“When it comes to Ladakh, there are a lot of houses which are dilapidated or unused. In response, people build new concrete houses. It’s important to understand that the old vernacular architecture of Ladakh was not flexible enough to change with the aspirations of people today. Their lifestyles have changed. It’s not like that the new generation doesn’t like the old buildings their grandparents lived in. They just don’t prefer living in them because their lifestyles have changed,” argues Bogadhi.
The ground floor design of traditional Ladakhi homes, where cattle and livestock were once stored, didn’t make sense nowadays. Going further, the pattern of having a winter kitchen on the first floor and summer kitchen on the second didn’t make sense because many residents don’t spend the winters there.
In Nimoo House, they added new components like a library instead. Architecture, he argues, is not just about being sustainable or organic, but also adaptable. In different homes, a particular space that families built 50 years ago may not be useful today. Still, an architect must be flexible enough to repurpose it instead of breaking the whole structure down.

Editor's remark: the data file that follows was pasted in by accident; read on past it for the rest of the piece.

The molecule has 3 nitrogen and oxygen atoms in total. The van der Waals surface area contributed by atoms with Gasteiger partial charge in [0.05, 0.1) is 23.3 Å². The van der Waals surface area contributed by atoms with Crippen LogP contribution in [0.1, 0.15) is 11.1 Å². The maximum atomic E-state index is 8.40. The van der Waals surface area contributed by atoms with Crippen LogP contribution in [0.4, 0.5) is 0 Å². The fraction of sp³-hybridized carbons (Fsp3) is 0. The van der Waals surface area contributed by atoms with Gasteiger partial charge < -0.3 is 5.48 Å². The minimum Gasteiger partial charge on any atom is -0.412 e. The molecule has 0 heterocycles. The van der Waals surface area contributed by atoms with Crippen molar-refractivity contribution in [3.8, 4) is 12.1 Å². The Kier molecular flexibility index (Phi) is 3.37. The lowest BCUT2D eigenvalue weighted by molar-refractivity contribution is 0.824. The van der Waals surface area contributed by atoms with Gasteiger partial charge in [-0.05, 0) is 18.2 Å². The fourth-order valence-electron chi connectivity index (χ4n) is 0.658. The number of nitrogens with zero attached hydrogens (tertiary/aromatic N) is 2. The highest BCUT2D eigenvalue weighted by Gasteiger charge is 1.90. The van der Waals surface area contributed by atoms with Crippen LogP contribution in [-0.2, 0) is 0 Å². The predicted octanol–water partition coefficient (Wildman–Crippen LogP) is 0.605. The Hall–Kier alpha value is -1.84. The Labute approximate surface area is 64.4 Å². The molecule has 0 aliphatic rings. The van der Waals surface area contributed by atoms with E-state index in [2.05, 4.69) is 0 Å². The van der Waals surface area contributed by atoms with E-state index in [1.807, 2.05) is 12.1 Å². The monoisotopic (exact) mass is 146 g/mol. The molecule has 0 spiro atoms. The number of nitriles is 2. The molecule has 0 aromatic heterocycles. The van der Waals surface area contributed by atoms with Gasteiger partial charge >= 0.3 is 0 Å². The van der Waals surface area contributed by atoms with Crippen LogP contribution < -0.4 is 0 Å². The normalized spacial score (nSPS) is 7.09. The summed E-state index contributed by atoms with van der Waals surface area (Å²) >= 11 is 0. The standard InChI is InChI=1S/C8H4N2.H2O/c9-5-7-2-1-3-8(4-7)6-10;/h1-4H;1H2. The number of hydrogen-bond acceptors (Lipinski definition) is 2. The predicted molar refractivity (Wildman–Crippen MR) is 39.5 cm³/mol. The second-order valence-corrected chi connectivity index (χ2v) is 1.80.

Finding a Home in Ladakh
Once the project was over, his thoughts shifted to finding new work. Unfortunately, during his stint in Nimoo, he did not establish a social network that would have helped him line up a couple of more projects. But he couldn’t withstand the allure of staying back. In the following year, while looking for projects, he worked in a rafting company, doing rescue work.
After the summer of 2015, a few residents of Nubra who had heard about his work in Nimoo House approached him, and the rest, as they say, is history.
“The material palette in Ladakh is not very elaborate. Essentially, you have earth, wood (predominantly poplar and willow) and stone to work with that are available in different parts of Ladakh, but in different colours and forms. With a keen understanding of the principles of load-bearing, I found it very easy to rearrange these materials. More importantly, what really kept me in Ladakh was its stunning landscape. For an architect, when we construct a building in a city, it usually gets lost among other concrete structures. When I see the beautiful landscape in Ladakh, my challenge is to make a structure that complements it visually and ecologically,” notes Bogadhi.
Looking at his structures, one does notice that the colours and material fit the landscape well. That’s also the reason why he doesn’t take up projects in Leh town because that context of a beautiful landscape doesn’t quite exist and it has turned into a concrete jungle.
In the Journal of Landscape Architecture, Bogadhi describes the materials he employs.